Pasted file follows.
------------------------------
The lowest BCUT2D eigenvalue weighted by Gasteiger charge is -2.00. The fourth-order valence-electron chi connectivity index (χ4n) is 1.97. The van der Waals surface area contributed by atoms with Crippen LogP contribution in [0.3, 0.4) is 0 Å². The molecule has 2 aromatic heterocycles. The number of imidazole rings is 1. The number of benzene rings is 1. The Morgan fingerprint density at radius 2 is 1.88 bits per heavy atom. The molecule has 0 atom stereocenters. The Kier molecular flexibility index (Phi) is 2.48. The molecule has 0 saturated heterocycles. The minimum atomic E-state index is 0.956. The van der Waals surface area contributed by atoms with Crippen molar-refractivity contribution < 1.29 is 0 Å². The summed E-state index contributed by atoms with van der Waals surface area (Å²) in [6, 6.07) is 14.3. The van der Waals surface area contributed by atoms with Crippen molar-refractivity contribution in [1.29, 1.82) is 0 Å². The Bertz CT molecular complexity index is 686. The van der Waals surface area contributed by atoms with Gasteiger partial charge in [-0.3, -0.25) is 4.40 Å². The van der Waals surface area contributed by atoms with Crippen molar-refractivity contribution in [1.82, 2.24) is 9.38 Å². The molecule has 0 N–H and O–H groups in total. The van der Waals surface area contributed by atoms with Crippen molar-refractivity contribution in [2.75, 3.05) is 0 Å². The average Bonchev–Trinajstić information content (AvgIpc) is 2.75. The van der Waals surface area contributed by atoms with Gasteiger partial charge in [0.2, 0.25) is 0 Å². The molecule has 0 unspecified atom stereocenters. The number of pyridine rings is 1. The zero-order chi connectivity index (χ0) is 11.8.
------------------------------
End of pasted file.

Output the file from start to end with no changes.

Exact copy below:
The lowest BCUT2D eigenvalue weighted by Gasteiger charge is -2.00. The fourth-order valence-electron chi connectivity index (χ4n) is 1.97. The van der Waals surface area contributed by atoms with Crippen LogP contribution in [0.3, 0.4) is 0 Å². The molecule has 2 aromatic heterocycles. The number of imidazole rings is 1. The number of benzene rings is 1. The Morgan fingerprint density at radius 2 is 1.88 bits per heavy atom. The molecule has 0 atom stereocenters. The Kier molecular flexibility index (Phi) is 2.48. The molecule has 0 saturated heterocycles. The minimum atomic E-state index is 0.956. The van der Waals surface area contributed by atoms with Crippen molar-refractivity contribution < 1.29 is 0 Å². The summed E-state index contributed by atoms with van der Waals surface area (Å²) in [6, 6.07) is 14.3. The van der Waals surface area contributed by atoms with Crippen molar-refractivity contribution in [1.29, 1.82) is 0 Å². The Bertz CT molecular complexity index is 686. The van der Waals surface area contributed by atoms with Gasteiger partial charge in [-0.3, -0.25) is 4.40 Å². The van der Waals surface area contributed by atoms with Crippen molar-refractivity contribution in [1.82, 2.24) is 9.38 Å². The molecule has 0 N–H and O–H groups in total. The van der Waals surface area contributed by atoms with Crippen molar-refractivity contribution in [2.75, 3.05) is 0 Å². The average Bonchev–Trinajstić information content (AvgIpc) is 2.75. The van der Waals surface area contributed by atoms with Gasteiger partial charge in [0.2, 0.25) is 0 Å². The molecule has 0 unspecified atom stereocenters. The number of pyridine rings is 1. The zero-order chi connectivity index (χ0) is 11.8.